CHADDS FORD, PA.- The Brandywine River Museum
presents Jamie Wyeth--Seven Deadly Sins, a major exhibition of new works inspired by a traditional concept of human transgressions. With characteristic imagination, Wyeth has depicted the Seven Deadly Sins in a series of paintings with raucous, scavenging seabirds as emblems of human failings.
Early Christian theologians defined greed, sloth, lust, gluttony, anger, pride, and envy as the "seven deadly sins" to educate followers about vices that could lead to eternal punishment. The sins and their relationship to the concept of hell have played a significant role in Western literature and art. Dante famously dealt with the theme in his Divine Comedy, as did Chaucer in The Canterbury Tales and Christopher Marlowe in The Tragical History of Doctor Faustus. Perhaps the most famous painted treatments of the subject are those of 15th- and 16th-century Netherlandish painters, Hieronymous Bosch and Pieter Brueghel the Elder. The sins continue to inspire literary and artistic works in modern times, including films such as Se7en and Bedazzled.
Jamie Wyeths's memory of viewing Paul Cadmus's paintings of the subject in the 1960s was the inspiration for his own exploration of the sins. Wyeth assessed Cadmus's work as seven "very small temperas, kind of more cartoon-like . . . but sort of horrifying and impressive." Intrigued, he investigated the tradition of the sins and the prescribed punishments of wrenching humiliation, painful disfigurement or tortuous death.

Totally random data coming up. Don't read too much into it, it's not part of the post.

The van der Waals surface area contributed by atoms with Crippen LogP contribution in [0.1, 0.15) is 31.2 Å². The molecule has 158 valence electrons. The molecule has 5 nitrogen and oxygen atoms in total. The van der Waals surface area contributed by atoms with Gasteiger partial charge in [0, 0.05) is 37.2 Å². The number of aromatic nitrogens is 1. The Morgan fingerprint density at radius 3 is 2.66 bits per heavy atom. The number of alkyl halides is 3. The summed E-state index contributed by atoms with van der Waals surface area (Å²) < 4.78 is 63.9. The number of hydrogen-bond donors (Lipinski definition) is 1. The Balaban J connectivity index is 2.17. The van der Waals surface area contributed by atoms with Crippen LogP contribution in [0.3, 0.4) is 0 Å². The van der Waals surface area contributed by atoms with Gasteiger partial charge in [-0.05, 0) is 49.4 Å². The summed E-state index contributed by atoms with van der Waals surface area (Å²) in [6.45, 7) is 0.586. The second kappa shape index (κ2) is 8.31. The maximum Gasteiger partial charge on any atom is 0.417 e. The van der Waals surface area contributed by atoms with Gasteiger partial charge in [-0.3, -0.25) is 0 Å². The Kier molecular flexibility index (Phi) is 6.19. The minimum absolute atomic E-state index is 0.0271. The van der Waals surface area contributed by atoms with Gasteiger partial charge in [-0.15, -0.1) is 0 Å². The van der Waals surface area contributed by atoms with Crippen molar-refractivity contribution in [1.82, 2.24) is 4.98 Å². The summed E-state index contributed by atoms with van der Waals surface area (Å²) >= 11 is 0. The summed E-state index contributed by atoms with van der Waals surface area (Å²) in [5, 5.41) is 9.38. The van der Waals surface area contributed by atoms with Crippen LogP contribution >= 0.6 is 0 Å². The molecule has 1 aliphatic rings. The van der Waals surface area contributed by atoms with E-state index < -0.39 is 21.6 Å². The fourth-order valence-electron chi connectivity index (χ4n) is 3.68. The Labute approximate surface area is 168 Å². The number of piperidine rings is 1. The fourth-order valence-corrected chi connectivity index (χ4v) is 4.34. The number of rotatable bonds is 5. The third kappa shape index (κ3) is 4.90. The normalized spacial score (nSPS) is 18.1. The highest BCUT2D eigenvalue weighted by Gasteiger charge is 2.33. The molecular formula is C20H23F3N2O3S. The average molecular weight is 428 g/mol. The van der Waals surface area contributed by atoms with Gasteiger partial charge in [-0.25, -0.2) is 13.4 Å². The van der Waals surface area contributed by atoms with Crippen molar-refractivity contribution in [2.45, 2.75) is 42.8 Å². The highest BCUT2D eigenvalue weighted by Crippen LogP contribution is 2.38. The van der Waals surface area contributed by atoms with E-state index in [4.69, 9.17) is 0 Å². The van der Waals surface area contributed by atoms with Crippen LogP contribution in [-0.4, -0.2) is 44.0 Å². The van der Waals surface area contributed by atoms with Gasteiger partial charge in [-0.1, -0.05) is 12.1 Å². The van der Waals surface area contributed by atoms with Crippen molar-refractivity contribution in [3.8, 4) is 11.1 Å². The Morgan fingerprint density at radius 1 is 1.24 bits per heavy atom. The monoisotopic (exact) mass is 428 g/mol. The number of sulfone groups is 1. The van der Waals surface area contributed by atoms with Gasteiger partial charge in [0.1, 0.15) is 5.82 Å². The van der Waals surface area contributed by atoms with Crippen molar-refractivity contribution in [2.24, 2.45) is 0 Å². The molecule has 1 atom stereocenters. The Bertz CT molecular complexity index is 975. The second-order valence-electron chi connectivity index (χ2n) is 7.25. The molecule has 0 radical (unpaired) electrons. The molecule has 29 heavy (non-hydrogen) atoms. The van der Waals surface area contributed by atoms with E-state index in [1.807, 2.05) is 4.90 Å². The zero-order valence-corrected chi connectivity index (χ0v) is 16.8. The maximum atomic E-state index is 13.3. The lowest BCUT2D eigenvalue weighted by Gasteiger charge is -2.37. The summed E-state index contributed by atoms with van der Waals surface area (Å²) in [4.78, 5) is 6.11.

When it came to his interpretation of the subject, Wyeth chose gulls to represent sinful behavior. Having observed and painted sea birds for decades along the coast of Maine and in his studios on Monhegan and Southern islands, Wyeth has described them as "nasty birds, filled with their own jealousies and rivalries." Unlike earlier artists whose work was governed by didactic purpose, Wyeth freely focused on the behavior of each sin and found correlation in the day-to-day life of gulls. In Envy (2005), the bond of friendship between two gulls rankles a third gull sporting an indifferent yet disgruntled expression. In Pride (2008), a boastful bird boisterously parades a prized catch--a lobster--in his beak while trouncing upon a competitor. In Gluttony (2005), a gull in a feeding frenzy tries to choke down a fat fish and simultaneously devour those thrashing in escape.
Wyeth's paintings of the sins show exuberant color, texture and sureness of form. There is grace and eloquence to the birds' bodies and their grey and white plumage is luminous with reflected light, dazzling highlights, and rich velvety shadows. The paintings all have a border of streaks, blobs and swirls of bright red and yellow. These edges suggest fire and further suggest the relationship of sin to hell. The sinful series culminates in the painting, Inferno, Monhegan (2005), which has occupied the artist in many versions for the past 20 years. The work depicts a huge moveable tank used to burn the island's garbage, and its hellish fire stoked by a local youth. Wyeth says, "It stunk, and the gulls were streaking in and here is this angelic boy shoving the garbage in with his oar. It was just like out of Dante. You couldn't have made it up. It belched with this black smoke and thick fire. It was unbelievable." With this experience emblazoned in his mind, Wyeth connected Inferno to the Seven Deadly Sins.
The exhibition includes seven paintings of sin and a group of eight related works and studies. It also includes Inferno and a film by D'Arcy Marsh that documents the painting's creation.
Jamie Wyeth--Seven Deadly Sins is on view from September 12 through November 22, 2009. The exhibition was organized by the Farnsworth Art Museum with the cooperation of the Brandywine River Museum.